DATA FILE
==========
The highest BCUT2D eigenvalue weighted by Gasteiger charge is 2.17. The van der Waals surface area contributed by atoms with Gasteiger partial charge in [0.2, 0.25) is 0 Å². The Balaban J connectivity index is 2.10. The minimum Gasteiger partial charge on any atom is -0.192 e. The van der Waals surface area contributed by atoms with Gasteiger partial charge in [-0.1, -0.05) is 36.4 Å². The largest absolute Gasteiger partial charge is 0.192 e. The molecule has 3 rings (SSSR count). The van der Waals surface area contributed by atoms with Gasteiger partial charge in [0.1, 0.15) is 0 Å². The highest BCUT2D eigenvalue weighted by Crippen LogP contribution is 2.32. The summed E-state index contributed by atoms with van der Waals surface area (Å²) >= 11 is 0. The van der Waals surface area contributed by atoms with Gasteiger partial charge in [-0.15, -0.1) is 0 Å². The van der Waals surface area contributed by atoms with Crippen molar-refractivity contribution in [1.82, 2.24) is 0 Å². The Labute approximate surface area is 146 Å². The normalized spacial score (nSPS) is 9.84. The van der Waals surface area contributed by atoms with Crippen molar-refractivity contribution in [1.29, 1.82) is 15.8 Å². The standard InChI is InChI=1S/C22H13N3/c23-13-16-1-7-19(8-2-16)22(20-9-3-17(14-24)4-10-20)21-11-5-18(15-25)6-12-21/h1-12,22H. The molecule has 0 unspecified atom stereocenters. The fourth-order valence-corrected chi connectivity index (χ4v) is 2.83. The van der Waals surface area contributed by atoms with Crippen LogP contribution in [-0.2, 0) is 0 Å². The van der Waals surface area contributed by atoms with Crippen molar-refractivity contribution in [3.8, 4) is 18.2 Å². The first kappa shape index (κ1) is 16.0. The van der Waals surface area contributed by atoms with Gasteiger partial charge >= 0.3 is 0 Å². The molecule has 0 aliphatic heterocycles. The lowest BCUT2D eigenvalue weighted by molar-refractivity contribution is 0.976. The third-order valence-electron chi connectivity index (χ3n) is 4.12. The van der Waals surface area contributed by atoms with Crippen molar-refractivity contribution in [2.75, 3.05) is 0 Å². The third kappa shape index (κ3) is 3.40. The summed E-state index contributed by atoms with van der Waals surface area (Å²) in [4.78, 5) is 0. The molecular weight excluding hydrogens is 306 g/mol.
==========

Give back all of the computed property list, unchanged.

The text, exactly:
The highest BCUT2D eigenvalue weighted by Gasteiger charge is 2.17. The van der Waals surface area contributed by atoms with Gasteiger partial charge in [0.2, 0.25) is 0 Å². The Balaban J connectivity index is 2.10. The minimum Gasteiger partial charge on any atom is -0.192 e. The van der Waals surface area contributed by atoms with Gasteiger partial charge in [-0.1, -0.05) is 36.4 Å². The largest absolute Gasteiger partial charge is 0.192 e. The molecule has 3 rings (SSSR count). The van der Waals surface area contributed by atoms with Gasteiger partial charge in [0.1, 0.15) is 0 Å². The highest BCUT2D eigenvalue weighted by Crippen LogP contribution is 2.32. The summed E-state index contributed by atoms with van der Waals surface area (Å²) >= 11 is 0. The van der Waals surface area contributed by atoms with Gasteiger partial charge in [-0.15, -0.1) is 0 Å². The van der Waals surface area contributed by atoms with Crippen molar-refractivity contribution in [1.82, 2.24) is 0 Å². The Labute approximate surface area is 146 Å². The normalized spacial score (nSPS) is 9.84. The van der Waals surface area contributed by atoms with Crippen molar-refractivity contribution in [1.29, 1.82) is 15.8 Å². The standard InChI is InChI=1S/C22H13N3/c23-13-16-1-7-19(8-2-16)22(20-9-3-17(14-24)4-10-20)21-11-5-18(15-25)6-12-21/h1-12,22H. The molecule has 0 unspecified atom stereocenters. The fourth-order valence-corrected chi connectivity index (χ4v) is 2.83. The van der Waals surface area contributed by atoms with Crippen LogP contribution in [-0.2, 0) is 0 Å². The van der Waals surface area contributed by atoms with Crippen molar-refractivity contribution in [3.8, 4) is 18.2 Å². The first kappa shape index (κ1) is 16.0. The van der Waals surface area contributed by atoms with Gasteiger partial charge >= 0.3 is 0 Å². The molecule has 0 aliphatic heterocycles. The lowest BCUT2D eigenvalue weighted by molar-refractivity contribution is 0.976. The third-order valence-electron chi connectivity index (χ3n) is 4.12. The van der Waals surface area contributed by atoms with Crippen molar-refractivity contribution in [2.75, 3.05) is 0 Å². The third kappa shape index (κ3) is 3.40. The summed E-state index contributed by atoms with van der Waals surface area (Å²) in [4.78, 5) is 0. The molecular weight excluding hydrogens is 306 g/mol.